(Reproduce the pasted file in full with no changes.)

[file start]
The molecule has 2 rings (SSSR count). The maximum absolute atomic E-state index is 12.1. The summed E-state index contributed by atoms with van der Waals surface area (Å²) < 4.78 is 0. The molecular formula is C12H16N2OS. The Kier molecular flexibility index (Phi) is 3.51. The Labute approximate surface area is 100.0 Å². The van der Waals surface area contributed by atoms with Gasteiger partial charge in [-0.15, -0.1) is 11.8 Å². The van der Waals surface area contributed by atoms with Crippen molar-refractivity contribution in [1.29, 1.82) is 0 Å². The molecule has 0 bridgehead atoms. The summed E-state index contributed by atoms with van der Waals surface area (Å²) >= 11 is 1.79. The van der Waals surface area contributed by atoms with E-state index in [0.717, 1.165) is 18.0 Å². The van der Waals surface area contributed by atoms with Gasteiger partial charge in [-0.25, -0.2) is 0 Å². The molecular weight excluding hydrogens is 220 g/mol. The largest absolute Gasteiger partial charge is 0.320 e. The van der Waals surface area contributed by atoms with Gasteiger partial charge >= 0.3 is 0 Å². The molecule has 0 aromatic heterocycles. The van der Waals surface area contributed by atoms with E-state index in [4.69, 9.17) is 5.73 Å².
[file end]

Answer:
The molecule has 2 rings (SSSR count). The maximum absolute atomic E-state index is 12.1. The summed E-state index contributed by atoms with van der Waals surface area (Å²) < 4.78 is 0. The molecular formula is C12H16N2OS. The Kier molecular flexibility index (Phi) is 3.51. The Labute approximate surface area is 100.0 Å². The van der Waals surface area contributed by atoms with Gasteiger partial charge in [-0.15, -0.1) is 11.8 Å². The van der Waals surface area contributed by atoms with Crippen molar-refractivity contribution in [1.29, 1.82) is 0 Å². The molecule has 0 bridgehead atoms. The summed E-state index contributed by atoms with van der Waals surface area (Å²) >= 11 is 1.79. The van der Waals surface area contributed by atoms with E-state index in [0.717, 1.165) is 18.0 Å². The van der Waals surface area contributed by atoms with Gasteiger partial charge in [-0.25, -0.2) is 0 Å². The molecular weight excluding hydrogens is 220 g/mol. The largest absolute Gasteiger partial charge is 0.320 e. The van der Waals surface area contributed by atoms with Gasteiger partial charge >= 0.3 is 0 Å². The molecule has 0 aromatic heterocycles. The van der Waals surface area contributed by atoms with E-state index in [4.69, 9.17) is 5.73 Å².